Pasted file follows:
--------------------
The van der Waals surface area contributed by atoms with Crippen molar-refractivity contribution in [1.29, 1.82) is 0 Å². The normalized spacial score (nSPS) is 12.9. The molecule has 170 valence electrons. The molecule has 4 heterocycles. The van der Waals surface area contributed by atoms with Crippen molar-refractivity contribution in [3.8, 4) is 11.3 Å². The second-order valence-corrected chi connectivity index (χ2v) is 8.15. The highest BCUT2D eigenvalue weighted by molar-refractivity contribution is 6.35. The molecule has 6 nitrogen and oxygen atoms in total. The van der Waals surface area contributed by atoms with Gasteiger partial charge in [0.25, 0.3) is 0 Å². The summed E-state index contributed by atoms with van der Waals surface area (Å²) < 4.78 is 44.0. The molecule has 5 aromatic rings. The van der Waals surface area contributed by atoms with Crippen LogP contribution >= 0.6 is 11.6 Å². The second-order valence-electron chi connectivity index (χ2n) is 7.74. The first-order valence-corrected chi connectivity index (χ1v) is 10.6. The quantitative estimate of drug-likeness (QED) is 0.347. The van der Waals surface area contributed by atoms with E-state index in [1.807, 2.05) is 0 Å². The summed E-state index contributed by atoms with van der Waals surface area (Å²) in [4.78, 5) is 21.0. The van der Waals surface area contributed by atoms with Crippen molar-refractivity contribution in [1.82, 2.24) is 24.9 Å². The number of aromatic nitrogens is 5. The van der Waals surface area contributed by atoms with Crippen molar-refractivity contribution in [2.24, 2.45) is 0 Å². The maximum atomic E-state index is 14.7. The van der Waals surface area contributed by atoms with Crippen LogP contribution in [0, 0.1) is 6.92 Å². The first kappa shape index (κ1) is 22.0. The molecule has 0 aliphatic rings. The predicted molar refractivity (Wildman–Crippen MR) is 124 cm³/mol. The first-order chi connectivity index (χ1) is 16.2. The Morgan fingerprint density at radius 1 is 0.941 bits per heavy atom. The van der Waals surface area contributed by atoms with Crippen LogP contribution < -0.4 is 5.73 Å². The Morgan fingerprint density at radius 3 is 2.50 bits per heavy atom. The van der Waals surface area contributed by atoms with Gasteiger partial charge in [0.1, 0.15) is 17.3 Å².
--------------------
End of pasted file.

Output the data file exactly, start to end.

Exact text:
The van der Waals surface area contributed by atoms with Crippen molar-refractivity contribution in [1.29, 1.82) is 0 Å². The normalized spacial score (nSPS) is 12.9. The molecule has 170 valence electrons. The molecule has 4 heterocycles. The van der Waals surface area contributed by atoms with Crippen molar-refractivity contribution in [3.8, 4) is 11.3 Å². The second-order valence-corrected chi connectivity index (χ2v) is 8.15. The highest BCUT2D eigenvalue weighted by molar-refractivity contribution is 6.35. The molecule has 6 nitrogen and oxygen atoms in total. The van der Waals surface area contributed by atoms with Gasteiger partial charge in [0.25, 0.3) is 0 Å². The summed E-state index contributed by atoms with van der Waals surface area (Å²) < 4.78 is 44.0. The molecule has 5 aromatic rings. The van der Waals surface area contributed by atoms with Crippen LogP contribution >= 0.6 is 11.6 Å². The second-order valence-electron chi connectivity index (χ2n) is 7.74. The first-order valence-corrected chi connectivity index (χ1v) is 10.6. The quantitative estimate of drug-likeness (QED) is 0.347. The van der Waals surface area contributed by atoms with E-state index in [1.807, 2.05) is 0 Å². The summed E-state index contributed by atoms with van der Waals surface area (Å²) in [4.78, 5) is 21.0. The van der Waals surface area contributed by atoms with Crippen molar-refractivity contribution in [1.82, 2.24) is 24.9 Å². The number of aromatic nitrogens is 5. The van der Waals surface area contributed by atoms with Crippen molar-refractivity contribution in [2.24, 2.45) is 0 Å². The maximum atomic E-state index is 14.7. The van der Waals surface area contributed by atoms with Crippen LogP contribution in [0, 0.1) is 6.92 Å². The first kappa shape index (κ1) is 22.0. The molecule has 0 aliphatic rings. The predicted molar refractivity (Wildman–Crippen MR) is 124 cm³/mol. The first-order chi connectivity index (χ1) is 16.2. The Morgan fingerprint density at radius 1 is 0.941 bits per heavy atom. The van der Waals surface area contributed by atoms with Crippen LogP contribution < -0.4 is 5.73 Å². The Morgan fingerprint density at radius 3 is 2.50 bits per heavy atom. The van der Waals surface area contributed by atoms with Gasteiger partial charge in [0.1, 0.15) is 17.3 Å².